Discovered by Lily Allen and signed to her record label “In The Name Of” (an imprint of Columbia records), Tom Odell mentions in an interview with the Daily Mail “By chance a friend of Lily Allen came to one of his first London gigs in December 2011. Allen came to the next and started telling people his voice was ‘fragile yet powerful’, that he was totally gorgeous and reminded her of David Bowie. She invited him for a beer and by the following month he was signed to her label…”
Still from Wrong Crowd music video
Thomas Peter Odell better known as Tom Odell, the musician born in Chichester, West Sussex, was signed after only four gigs. Tom went onto win the prestigious “Songwriter of the Year”, Ivor Novello Award (2014) and has drawn comparisons to acclaimed musicians like Cold Play, Leonard Cohen and the late Jeff Buckley. Tom is an English singer/songwriter internationally renowned for winning the Brits Critics Choice Award (2013), accompanied by the successful debut of his UK chart topping album, “Long Way Down” in 2013.
Recently Odell shot his music video in Cape Town, South Africa. This is where I had the privilege of meeting this humble and grounded artist and also had the opportunity of speaking to the production team Somesuch from London, England.
I asked ‘Wrong Crowd’ Music Director George Belfield (GB) and Producer Tom Birmingham (TB) from UK production company Somesuch a few questions, here is what they had to say:
Q. What were your thoughts on working with South African crew?
GB: “It was my second time working in South Africa, and I had a great experience. I can’t wait to come back to be honest.”
Q. What was the inspiration for the new music videos?
GB: “Tom came with a few strong ideas that he was really keen on, and we worked together to develop them into a narrative. a lot of inspiration came from 70s films and photography”
Q. Why did you choose Cape Town, South Africa to shoot the video?
TB: “We chose Cape Town as it has great cast, locations and crew and also the exhange rate is very favourable for us at the moment.”
Q. What were your thoughts on working with South African crew?
TB: “The crew were generally very good although as it was such a busy time for filming in Cape Town we didn’t always get our 1st choice so some were not great.”
We all have our favourite film directors that keep us locked at the screen and going to any film they touch, but from a technical side we start to identify similar traits which define their greatness. So while browsing the web I discovered this amazing supercut of Quentin Tarantino by Jacob T. Swinney, providing us the opportunity to view and analyse Tarantino’s blood, sound in film, driving shots and extreme close-up scenes. Check out the awesome super-cut below…
The much-anticipated hybrid feature documentary, ALISON, comes to the big screen in South Africa on 12 August 2016, for Women’s Month.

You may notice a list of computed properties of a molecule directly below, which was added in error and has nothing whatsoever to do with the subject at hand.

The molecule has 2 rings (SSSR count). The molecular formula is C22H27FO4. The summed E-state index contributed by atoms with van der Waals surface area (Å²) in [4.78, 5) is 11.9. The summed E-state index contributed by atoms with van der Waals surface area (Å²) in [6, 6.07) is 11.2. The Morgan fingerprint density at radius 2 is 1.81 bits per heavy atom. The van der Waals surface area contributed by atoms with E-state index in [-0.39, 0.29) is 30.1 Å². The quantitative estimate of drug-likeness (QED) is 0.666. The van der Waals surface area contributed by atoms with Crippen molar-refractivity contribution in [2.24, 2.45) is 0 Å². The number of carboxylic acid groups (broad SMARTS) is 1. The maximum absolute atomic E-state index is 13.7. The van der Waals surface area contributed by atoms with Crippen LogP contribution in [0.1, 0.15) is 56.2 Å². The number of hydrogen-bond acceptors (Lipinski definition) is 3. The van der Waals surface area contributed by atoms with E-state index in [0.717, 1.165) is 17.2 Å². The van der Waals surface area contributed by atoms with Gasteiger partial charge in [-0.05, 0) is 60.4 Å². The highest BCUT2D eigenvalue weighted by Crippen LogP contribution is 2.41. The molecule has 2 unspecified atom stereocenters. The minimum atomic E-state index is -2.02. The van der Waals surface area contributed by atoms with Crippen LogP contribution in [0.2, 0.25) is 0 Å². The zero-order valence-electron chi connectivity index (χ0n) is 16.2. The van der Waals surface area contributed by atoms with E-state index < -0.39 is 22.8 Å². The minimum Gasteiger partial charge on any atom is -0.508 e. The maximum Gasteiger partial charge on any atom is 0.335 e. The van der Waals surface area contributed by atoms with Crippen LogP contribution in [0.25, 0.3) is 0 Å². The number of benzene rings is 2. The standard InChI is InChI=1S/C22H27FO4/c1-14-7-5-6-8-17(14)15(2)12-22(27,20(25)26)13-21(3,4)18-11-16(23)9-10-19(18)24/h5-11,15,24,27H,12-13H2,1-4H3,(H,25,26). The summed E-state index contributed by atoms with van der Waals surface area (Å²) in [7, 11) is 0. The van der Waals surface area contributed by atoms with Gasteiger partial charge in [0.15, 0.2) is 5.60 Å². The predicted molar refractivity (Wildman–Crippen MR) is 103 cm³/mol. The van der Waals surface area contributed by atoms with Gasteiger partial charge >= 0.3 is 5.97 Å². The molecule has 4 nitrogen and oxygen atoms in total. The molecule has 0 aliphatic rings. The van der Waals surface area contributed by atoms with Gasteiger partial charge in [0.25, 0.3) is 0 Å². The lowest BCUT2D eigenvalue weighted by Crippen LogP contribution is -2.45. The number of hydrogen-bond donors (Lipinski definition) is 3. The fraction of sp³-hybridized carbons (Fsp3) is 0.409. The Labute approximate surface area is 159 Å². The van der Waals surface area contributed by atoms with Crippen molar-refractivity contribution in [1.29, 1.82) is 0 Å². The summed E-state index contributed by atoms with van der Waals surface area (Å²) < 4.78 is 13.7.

In December 1994, two men raped, stabbed and disemboweled Alison Botha after they abducted her from outside her home in Port Elizabeth. Against all odds, Alison defied death – and she also denied her attackers the satisfaction of destroying her life. Her book, I have life, published by Penguin SA in 1998 has remained on the Penguin SA bestsellers list, translated into seven different languages. Alison was the first-ever South African to publicly speak out about being raped, and has become a sought-after motivational speaker, sharing her tale of courage and resilience with audiences around the world.
ALISON is a triumphant, deeply personal film with contemporary, real-life fairytale undertones. This is her tale about being her own hero, on her terms – fairy gardens and all. It’s a story about how trauma is ongoing, forever lurking in the shadows, ready to show itself at any given moment and devour you all over again, and one woman’s fight to keep it at bay. It’s a tale of monsters, miracles and hope and chronicles how Alison’s life has unfolded in the 20 years since the attack. An innovative make-a-difference outreach campaign, The Safe Room, is planned to coincide with the life of the film.
“It’s a big moment when you share something that you really believe in with others – a little nervous at what their reaction will be. And that moment becomes significant and pivotal when they choose to believe in it too,” says Alison Botha.
Ugandan feature film ‘Galz About Town’ directed by Hassan Mageye won ‘Best East African Movie’ at the prestigious Kenyan Riverwood Academy Awards, held on the 12 March 2016. The feature film by New Cinema Productions had been on a successful run, picking up nominations at the Africa Magic Viewers Choice Awards and Mashariki African Film Festival earlier the year. ‘Galz About Town’ written by Waheedah Mwagale, is a story based on the prostitution world in Uganda, exposing the different ways prostitutes service their clients and the lifestyle they live through selling sex. Check out the trailer below…